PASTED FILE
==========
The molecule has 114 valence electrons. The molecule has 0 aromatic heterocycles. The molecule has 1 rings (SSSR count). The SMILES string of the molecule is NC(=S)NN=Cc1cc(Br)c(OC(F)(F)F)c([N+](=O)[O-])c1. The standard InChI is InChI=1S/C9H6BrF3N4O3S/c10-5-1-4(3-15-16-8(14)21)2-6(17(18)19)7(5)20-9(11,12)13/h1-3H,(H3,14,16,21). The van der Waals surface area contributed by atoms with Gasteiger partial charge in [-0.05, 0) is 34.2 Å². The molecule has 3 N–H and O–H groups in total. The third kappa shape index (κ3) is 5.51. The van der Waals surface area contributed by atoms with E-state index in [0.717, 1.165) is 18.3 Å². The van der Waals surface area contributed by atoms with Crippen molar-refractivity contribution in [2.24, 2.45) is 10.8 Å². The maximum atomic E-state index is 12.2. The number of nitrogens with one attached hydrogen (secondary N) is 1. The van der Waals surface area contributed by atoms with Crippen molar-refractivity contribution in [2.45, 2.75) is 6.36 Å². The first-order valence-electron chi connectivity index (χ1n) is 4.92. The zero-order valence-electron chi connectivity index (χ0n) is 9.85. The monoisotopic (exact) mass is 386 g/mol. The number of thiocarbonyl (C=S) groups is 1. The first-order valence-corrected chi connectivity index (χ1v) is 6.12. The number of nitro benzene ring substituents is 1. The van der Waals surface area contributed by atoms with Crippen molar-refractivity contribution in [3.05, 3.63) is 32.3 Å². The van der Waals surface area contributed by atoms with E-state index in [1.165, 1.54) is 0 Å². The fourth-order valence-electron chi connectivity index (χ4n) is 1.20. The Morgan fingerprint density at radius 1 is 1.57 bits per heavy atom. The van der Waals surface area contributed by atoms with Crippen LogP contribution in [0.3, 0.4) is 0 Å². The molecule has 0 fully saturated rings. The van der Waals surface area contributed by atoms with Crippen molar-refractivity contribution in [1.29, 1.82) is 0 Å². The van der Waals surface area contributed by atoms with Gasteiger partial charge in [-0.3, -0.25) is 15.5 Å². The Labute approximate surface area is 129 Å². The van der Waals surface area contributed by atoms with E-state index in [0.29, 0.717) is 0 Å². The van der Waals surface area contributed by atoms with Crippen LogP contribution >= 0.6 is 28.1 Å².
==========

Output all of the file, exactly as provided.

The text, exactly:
The molecule has 114 valence electrons. The molecule has 0 aromatic heterocycles. The molecule has 1 rings (SSSR count). The SMILES string of the molecule is NC(=S)NN=Cc1cc(Br)c(OC(F)(F)F)c([N+](=O)[O-])c1. The standard InChI is InChI=1S/C9H6BrF3N4O3S/c10-5-1-4(3-15-16-8(14)21)2-6(17(18)19)7(5)20-9(11,12)13/h1-3H,(H3,14,16,21). The van der Waals surface area contributed by atoms with Gasteiger partial charge in [-0.05, 0) is 34.2 Å². The molecule has 3 N–H and O–H groups in total. The third kappa shape index (κ3) is 5.51. The van der Waals surface area contributed by atoms with E-state index in [0.717, 1.165) is 18.3 Å². The van der Waals surface area contributed by atoms with Crippen molar-refractivity contribution in [2.24, 2.45) is 10.8 Å². The maximum atomic E-state index is 12.2. The number of nitrogens with one attached hydrogen (secondary N) is 1. The van der Waals surface area contributed by atoms with Crippen molar-refractivity contribution in [2.45, 2.75) is 6.36 Å². The first-order valence-electron chi connectivity index (χ1n) is 4.92. The zero-order valence-electron chi connectivity index (χ0n) is 9.85. The monoisotopic (exact) mass is 386 g/mol. The number of thiocarbonyl (C=S) groups is 1. The first-order valence-corrected chi connectivity index (χ1v) is 6.12. The number of nitro benzene ring substituents is 1. The van der Waals surface area contributed by atoms with Crippen molar-refractivity contribution in [3.05, 3.63) is 32.3 Å². The van der Waals surface area contributed by atoms with E-state index in [1.165, 1.54) is 0 Å². The fourth-order valence-electron chi connectivity index (χ4n) is 1.20. The Morgan fingerprint density at radius 1 is 1.57 bits per heavy atom. The van der Waals surface area contributed by atoms with Crippen LogP contribution in [0.3, 0.4) is 0 Å². The molecule has 0 fully saturated rings. The van der Waals surface area contributed by atoms with Crippen molar-refractivity contribution in [1.29, 1.82) is 0 Å². The van der Waals surface area contributed by atoms with Gasteiger partial charge in [-0.3, -0.25) is 15.5 Å². The Labute approximate surface area is 129 Å². The van der Waals surface area contributed by atoms with E-state index in [0.29, 0.717) is 0 Å². The van der Waals surface area contributed by atoms with Crippen LogP contribution >= 0.6 is 28.1 Å².